Colgate suffered a slight dip last season after a tremendously successful 2014 campaign. There are plenty of pieces from that squad, enough that it wouldn’t be a huge shock to see the Raiders shoot back up the table. That includes returning players like Eliza Doll and Sarah Coy, both who will be central to this year’s hopes of recapturing old form.

It’s an uphill climb for Loyola (MD), which faces the daunting task of replacing Rosy Hayes – the Offensive Player of the Year – and Charlotte Miller, both who earned plenty of individual accolades. All that, and it was a fifth place finish for the Greyhounds. Defender Nicole Wahlig is back, and she’ll be a key figure for the team at the back.

The cluster of American, Holy Cross,, Army, Lehigh and Lafayette shared the same number of Patriot League wins last fall, with just two each. Given the nature of the conference, don’t be surprised to see a significant improvement from at least one of those in the year ahead.

Ivy League

2015 Conference Honors
Offensive Player of the Year: Tyler Lussi, Princeton
Defensive Player of the Year: Jackie Friedman, Dartmouth
Rookie of the Year: Mimi Asom, Princeton
Coach of the Year: Sean Driscoll, Princeton

Teams (2015 overall, conference record)
Princeton (14-1-4-1, 6-0-1)
Harvard (8-7-2, 5-1-1)
Brown (7-7-2, 3-3-1)
Columbia (7-8-1, 3-3-1)
Penn (6-4-6, 1-2-4)
Cornell (9-4-4, 2-4-1)
Dartmouth (8-4-4, 1-3-3)
Yale (4-10-2, 1-6)

The two-headed attacking beheamoth of Mimi Asom and Tyler Lussi fired Princeton to an Ivy League championship last fall, and the focus for the Tigers this year will be on providing an encore. The pair has to be in the running for one of the best strike duos in the country, accounting for 27 of their team’s 46 goals in 2015. If the defense can step up, the Tigers could dream of accomplishments beyond just the Ivy League.

Harvard’s season should be an intriguing one. Head coach Ray Leone left to take over at Maryland, but with incumbant goalkeeper Lizzie Durack back and Margaret Purce up front, they could be as dangerous as ever. Purce has averaged 10 goals a season, putting up a total of 30 through three years in Cambridge. If she can hit the ground running, Harvard has every chance to return to the Ivy summit.

There’s also a coaching change at Brown, as Kia McNeill moved to the Bears from an assistant role at Northeastern. Fine-tuning an offense that scored just 18 goals in 16 games is likely to be an area of focus; senior midfielder Carly Gould is back after topping the team in goals scored with seven a season ago. Rising sophomore goalkeeper Christine Etzel blossomed in goal, conceding just 15 from 15 games, and should return to provide experience in net.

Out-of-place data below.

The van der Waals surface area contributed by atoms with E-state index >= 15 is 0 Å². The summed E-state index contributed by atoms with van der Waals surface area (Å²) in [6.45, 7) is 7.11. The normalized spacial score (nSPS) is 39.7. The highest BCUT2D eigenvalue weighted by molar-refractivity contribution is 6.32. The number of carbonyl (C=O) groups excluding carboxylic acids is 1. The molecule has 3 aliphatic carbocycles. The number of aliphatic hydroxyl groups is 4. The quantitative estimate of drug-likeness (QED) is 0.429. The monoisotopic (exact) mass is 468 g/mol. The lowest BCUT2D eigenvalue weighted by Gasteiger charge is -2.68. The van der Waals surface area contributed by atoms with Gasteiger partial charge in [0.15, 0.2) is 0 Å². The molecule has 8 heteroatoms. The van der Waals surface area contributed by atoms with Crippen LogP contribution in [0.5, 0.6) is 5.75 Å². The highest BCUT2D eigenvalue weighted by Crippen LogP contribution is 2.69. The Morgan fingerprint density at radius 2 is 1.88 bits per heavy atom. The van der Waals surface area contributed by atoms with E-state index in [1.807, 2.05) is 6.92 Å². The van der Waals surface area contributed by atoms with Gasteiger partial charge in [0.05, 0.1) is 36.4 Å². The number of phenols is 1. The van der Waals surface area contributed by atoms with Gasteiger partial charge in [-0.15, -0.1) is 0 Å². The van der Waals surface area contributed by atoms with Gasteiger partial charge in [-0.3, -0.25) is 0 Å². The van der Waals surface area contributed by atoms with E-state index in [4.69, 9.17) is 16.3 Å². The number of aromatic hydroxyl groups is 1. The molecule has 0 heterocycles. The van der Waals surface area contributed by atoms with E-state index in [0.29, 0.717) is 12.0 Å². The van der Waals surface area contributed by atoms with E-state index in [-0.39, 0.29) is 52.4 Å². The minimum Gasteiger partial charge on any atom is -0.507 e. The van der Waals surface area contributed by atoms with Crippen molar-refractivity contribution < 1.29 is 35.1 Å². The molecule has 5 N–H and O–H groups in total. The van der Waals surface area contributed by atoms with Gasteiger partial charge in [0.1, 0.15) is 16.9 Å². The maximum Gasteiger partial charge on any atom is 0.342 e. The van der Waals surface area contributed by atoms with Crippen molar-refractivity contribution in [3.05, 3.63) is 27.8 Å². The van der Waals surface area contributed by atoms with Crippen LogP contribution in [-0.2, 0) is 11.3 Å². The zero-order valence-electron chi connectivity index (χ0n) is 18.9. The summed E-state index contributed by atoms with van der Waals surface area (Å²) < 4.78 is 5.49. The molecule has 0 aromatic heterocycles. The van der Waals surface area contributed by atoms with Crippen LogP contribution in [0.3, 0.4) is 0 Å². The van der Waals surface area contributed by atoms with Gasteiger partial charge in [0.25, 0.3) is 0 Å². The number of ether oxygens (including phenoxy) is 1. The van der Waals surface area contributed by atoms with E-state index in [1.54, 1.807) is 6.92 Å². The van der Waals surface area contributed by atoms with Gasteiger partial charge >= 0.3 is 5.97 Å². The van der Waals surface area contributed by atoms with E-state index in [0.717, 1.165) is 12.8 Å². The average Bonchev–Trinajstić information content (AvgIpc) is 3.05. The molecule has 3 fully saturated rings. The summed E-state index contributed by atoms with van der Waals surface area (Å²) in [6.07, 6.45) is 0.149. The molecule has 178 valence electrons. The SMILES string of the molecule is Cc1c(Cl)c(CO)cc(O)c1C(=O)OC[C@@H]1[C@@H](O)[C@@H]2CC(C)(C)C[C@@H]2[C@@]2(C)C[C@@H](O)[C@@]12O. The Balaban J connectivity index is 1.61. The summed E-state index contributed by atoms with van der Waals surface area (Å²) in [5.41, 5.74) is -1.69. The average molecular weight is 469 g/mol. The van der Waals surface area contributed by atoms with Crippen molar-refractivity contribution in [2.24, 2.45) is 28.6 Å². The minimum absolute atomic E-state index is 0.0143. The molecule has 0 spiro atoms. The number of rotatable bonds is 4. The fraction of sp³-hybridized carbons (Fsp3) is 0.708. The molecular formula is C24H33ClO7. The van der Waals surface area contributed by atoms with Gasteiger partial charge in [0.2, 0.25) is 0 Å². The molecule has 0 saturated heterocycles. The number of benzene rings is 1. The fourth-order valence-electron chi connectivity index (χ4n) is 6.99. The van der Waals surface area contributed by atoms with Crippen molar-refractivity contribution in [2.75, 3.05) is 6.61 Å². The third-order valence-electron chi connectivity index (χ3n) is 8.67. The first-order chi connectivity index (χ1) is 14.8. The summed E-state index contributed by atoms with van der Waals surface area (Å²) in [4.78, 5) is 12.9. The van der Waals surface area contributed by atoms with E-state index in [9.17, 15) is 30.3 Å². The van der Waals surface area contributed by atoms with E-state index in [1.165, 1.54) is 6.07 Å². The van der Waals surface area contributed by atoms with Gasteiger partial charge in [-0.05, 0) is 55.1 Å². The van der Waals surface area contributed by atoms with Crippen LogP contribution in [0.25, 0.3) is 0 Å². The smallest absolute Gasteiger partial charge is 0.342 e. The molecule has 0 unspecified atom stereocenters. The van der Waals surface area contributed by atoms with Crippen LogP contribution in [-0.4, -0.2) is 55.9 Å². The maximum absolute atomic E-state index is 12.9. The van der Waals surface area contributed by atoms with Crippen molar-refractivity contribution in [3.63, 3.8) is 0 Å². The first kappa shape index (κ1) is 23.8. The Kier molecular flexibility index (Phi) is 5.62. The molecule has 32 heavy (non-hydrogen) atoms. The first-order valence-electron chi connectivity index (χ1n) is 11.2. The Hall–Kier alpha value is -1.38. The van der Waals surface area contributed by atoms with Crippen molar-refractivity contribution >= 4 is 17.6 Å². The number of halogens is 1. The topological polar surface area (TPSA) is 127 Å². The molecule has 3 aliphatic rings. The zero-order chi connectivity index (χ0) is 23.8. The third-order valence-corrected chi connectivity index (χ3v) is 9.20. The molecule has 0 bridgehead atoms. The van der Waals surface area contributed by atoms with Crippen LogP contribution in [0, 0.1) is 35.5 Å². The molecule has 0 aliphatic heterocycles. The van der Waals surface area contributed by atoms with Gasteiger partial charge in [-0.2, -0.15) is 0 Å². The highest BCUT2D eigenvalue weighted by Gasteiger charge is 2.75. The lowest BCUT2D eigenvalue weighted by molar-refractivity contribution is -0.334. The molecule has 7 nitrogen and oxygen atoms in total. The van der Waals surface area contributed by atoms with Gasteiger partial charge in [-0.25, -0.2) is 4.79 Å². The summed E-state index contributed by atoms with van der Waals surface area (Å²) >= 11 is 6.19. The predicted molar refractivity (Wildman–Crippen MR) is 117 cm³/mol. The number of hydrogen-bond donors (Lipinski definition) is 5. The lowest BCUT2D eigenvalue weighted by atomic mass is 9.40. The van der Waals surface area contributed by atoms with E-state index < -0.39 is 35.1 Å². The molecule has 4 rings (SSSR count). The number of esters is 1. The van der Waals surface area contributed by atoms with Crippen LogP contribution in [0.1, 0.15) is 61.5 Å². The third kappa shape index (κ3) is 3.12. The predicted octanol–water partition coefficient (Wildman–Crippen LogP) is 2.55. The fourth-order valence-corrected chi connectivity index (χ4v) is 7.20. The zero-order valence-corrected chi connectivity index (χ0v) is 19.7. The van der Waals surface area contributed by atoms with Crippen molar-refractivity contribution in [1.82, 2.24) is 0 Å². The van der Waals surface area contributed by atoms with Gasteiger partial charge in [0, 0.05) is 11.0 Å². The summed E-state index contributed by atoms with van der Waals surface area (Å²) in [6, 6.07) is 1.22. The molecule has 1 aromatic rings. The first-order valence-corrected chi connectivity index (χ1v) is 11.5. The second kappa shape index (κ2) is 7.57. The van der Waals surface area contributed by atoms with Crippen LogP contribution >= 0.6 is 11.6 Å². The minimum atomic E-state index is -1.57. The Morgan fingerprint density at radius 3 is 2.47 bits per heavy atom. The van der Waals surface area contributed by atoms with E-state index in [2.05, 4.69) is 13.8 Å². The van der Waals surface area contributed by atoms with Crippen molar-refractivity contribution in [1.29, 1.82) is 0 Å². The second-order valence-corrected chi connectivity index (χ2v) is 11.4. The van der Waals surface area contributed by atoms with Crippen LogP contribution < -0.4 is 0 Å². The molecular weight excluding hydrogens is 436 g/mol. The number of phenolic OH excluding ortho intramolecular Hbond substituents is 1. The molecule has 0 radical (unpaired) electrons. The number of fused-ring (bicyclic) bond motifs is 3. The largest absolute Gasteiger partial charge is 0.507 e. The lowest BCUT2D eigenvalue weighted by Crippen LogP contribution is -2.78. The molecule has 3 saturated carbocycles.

While the top two are sure to garner the most interest, Ivy League seasons can provides some of the more compelling races around Division I soccer. Columbia continues to climb the table under third-year head coach Tracey Bartholomew, who has added a breath of fresh air to the New York program. It’s also the second year of Ivy League soccer for Penn’s head coach Nicole Van Dyke, which managed just a single league win last year. The Quakers have to replace a trio of All-Ivy performers from the 2015 squad, though promising midfielder Allie Trzaska is among the returnees.

An impressive defense looked like it could carry Cornell to the cusp of Ivy League contention, though things in the final third never clicked enough to threaten a first place run. Goalkeeper Kelsey Tierney is back after conceding only nine times in 2015, though the team could only muster 16 goals of its own. Midfielder Ellie Crowell is another important returning player.

While its non-conference record finished at an impressive 8-1-1 record last season, Dartmouth failed to kick on, winning just a single Ivy League game to finish near the bottom of the table. Midfielder Remy Borinsky and defender Brittany Champagne are two key players back in the fold as the Big Green look to erase that disappointment.

A young Yale team will continue to rely on its stable of promising talent, including Sofia Griff, Hannah Coy, Fran Steele and Michelle Alozie. Six freshman started at least nine games or more, experience that should lead to significant improvement in the upcoming season.